BIG cities across the world struggle with crime, and Zim’s Harare is no exception. According to a website that monitors crime in Harare, in January 2015, only a little over 20 percent of the city’s residents said they felt safe walking alone at night.
But an ambitious city lighting program by the municipality could provide the relief many residents seek.
Harare City Council has began installing solar-powered street lights that will illuminate the central business district at night with plans to extend the project to other parts of the city.
The country is increasingly turning to the sun for its energy requirements, with the government hoping to build billion-dollar solar plants countrywide if it can find needed investment.
According to Harare municipal officials, solar street lights will reduce electricity bills and save the city about 200,000 U.S. dollars each month.
The US$15 million solar streetlight project is a partnership with a Zambian firm. The first phase of the roll-out is in the central business district, with plans to extend the project to provide city-wide street lighting.
Michael Chideme, Harare municipal spokesperson, says the two-year project will see the installation of 4 000 solar street lights in the city.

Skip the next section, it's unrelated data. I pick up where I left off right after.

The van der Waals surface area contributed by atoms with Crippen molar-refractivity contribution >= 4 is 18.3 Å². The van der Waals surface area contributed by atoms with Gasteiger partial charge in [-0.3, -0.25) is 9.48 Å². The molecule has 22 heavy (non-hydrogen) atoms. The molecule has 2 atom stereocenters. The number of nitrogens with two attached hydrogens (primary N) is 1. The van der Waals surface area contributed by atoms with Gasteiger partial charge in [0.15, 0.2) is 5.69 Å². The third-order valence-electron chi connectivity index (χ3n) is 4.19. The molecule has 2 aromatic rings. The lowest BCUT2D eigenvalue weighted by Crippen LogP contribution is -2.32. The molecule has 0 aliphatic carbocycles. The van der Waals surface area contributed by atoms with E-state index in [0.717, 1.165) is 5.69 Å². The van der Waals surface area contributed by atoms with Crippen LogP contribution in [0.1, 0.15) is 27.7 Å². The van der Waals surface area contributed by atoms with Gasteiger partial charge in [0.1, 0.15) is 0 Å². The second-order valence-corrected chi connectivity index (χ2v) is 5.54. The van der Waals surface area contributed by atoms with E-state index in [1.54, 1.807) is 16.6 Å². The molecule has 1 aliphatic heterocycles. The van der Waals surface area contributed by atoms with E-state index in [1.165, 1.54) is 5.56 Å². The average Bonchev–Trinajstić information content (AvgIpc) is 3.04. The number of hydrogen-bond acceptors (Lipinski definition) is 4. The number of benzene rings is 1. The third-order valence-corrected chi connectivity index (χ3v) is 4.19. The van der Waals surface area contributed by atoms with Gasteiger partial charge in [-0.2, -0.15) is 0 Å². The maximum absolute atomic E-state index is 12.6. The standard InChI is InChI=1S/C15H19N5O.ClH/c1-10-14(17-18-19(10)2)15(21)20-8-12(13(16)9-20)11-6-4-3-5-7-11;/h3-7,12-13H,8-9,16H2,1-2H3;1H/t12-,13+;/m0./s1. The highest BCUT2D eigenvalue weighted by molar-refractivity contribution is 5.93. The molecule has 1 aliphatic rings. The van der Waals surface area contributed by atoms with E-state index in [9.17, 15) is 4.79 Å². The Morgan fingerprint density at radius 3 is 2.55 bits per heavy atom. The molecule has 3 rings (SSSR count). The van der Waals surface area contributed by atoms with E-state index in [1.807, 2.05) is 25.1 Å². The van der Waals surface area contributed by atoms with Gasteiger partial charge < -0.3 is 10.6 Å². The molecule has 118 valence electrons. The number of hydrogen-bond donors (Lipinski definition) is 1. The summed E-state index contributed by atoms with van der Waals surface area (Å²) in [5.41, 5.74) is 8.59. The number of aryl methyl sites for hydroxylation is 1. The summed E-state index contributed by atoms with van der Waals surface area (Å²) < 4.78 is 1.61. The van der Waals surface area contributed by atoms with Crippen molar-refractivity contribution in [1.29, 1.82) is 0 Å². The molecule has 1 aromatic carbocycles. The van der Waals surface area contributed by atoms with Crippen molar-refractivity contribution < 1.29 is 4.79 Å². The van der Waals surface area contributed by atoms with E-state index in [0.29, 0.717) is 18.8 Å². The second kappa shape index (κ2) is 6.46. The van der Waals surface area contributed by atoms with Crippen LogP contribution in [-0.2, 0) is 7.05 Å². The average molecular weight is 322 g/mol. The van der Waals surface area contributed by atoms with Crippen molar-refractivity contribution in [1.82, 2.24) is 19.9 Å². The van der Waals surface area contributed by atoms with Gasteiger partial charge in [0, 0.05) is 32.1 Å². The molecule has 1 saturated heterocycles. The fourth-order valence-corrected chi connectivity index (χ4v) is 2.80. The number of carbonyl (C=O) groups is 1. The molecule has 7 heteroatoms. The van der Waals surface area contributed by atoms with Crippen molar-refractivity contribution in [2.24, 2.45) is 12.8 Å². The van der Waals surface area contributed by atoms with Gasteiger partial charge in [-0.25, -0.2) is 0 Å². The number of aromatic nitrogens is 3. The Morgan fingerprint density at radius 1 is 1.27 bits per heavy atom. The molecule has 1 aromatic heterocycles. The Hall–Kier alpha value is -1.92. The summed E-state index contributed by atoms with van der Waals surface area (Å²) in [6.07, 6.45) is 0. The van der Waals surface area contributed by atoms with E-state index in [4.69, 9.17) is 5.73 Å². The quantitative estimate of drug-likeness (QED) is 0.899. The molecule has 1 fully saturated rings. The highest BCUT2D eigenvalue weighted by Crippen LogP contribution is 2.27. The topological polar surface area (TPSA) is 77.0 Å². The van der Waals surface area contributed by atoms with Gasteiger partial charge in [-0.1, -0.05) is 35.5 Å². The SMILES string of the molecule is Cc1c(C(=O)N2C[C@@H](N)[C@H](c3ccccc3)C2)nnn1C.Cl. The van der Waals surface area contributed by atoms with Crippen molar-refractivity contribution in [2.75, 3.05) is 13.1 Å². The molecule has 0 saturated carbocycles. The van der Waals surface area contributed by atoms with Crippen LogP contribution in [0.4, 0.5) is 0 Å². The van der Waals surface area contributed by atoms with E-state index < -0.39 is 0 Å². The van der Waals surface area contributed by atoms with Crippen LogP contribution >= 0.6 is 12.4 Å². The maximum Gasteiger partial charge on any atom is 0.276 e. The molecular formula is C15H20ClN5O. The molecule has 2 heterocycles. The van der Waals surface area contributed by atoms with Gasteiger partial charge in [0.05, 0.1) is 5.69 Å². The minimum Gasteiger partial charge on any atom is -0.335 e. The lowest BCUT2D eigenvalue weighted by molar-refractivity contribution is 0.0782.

“We believe they are very sustainable because we did our survey, our pilots to see which ones were the best and we feel the ones we are using are very sustainable. And yes they have a life span of up to 15 years so 15 years is quite a lifetime and they can be renewed,” he explained.
Solar energy projects are also expected to be developed in other cities, with Gweru, the country’s third largest city, also planning to install solar-powered street lights.
The solar switch comes as the country continues facing power blackouts, which affect street lights and create heightened opportunities for crime when streets are dark at night, residents say.
“Well considering the fact that there is a lack of electricity in Zimbabwe I think the solar project has done a lot of changes to the city of Harare,” Morgan Gowa, a Harare Resident.
“We are happy about that because electricity in Zimbabwe is a big challenge so substituting that with solar street lights is a very good move,” added Honest Mutusva, another Harare Resident.
The energy development ministry says broadening use of solar energy will help ease the country’s long-running energy crisis.
However, there are concerns that the capital-intensive solar projects could be delayed as government struggles to attract international partners and investors for the projects. –Reuters